Medicare’s prescription drug benefit, it’s working
[Rep. Henry] Waxman, chairman of the House Oversight and Government Reform Committee, laid out his health oversight priorities for the year at a Feb. 9 hearing, drawing a bull’s-eye on Medicare’s Part D drug benefit and the drugmakers and distributors in the program.
Citing a lack of transparency by drugmakers, pharmacies and insurers, Waxman said the current system “calls out for more fraud, and a harder job for those who are trying to protect the taxpayers.”
Witnesses at the Feb. 9 hearing said the government has failed to carefully monitor the cost of its drug programs, Part D in particular.
“Many government programs do not know the prices they pay for drugs,” said Gerard Anderson, professor of health policy and management at Johns Hopkins University. While beneficiaries of the plans can often find out their share of the cost for the drugs, Anderson explained, the government had little means to understand its costs.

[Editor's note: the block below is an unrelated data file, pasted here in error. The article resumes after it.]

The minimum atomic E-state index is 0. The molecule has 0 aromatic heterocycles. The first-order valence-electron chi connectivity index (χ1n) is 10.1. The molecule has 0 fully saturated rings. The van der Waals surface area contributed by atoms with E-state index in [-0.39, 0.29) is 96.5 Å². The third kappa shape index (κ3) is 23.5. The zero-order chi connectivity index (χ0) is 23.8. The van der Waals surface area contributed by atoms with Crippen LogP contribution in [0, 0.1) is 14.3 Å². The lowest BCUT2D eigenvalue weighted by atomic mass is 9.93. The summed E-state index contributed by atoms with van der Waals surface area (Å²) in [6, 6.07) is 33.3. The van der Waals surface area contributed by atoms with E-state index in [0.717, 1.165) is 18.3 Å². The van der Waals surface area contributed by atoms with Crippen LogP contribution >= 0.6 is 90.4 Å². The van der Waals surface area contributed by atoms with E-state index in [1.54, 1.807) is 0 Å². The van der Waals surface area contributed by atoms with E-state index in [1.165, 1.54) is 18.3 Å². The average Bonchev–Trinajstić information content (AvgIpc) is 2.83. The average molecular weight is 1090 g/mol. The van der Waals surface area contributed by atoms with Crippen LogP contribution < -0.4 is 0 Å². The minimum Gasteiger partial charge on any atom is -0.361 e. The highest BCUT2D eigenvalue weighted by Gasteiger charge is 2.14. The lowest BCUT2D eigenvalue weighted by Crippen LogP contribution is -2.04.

Medicare’s private drug plans are required to report profit and pricing data to the Centers for Medicare and Medicaid Services (CMS), which is supposed to monitor for fraudulent activity.
This is why requiring Medicare to negotiate drug prices, as the House-approved bill does, is so important.
George Bush’s Medicare doesn’t even bother to keep track of what it’s paying for drugs. You can’t expect them to negotiate in good faith unless mandated by law.
Having said that, with these guys, even requiring isn’t enough! They’re required to keep track of prices, and they don’t bother.
No matter what version of the prescription drug law clears Congress, vigorous oversight is critical — either to pressure the Bush Administration to make the program work, or to make perfectly clear why it isn’t working.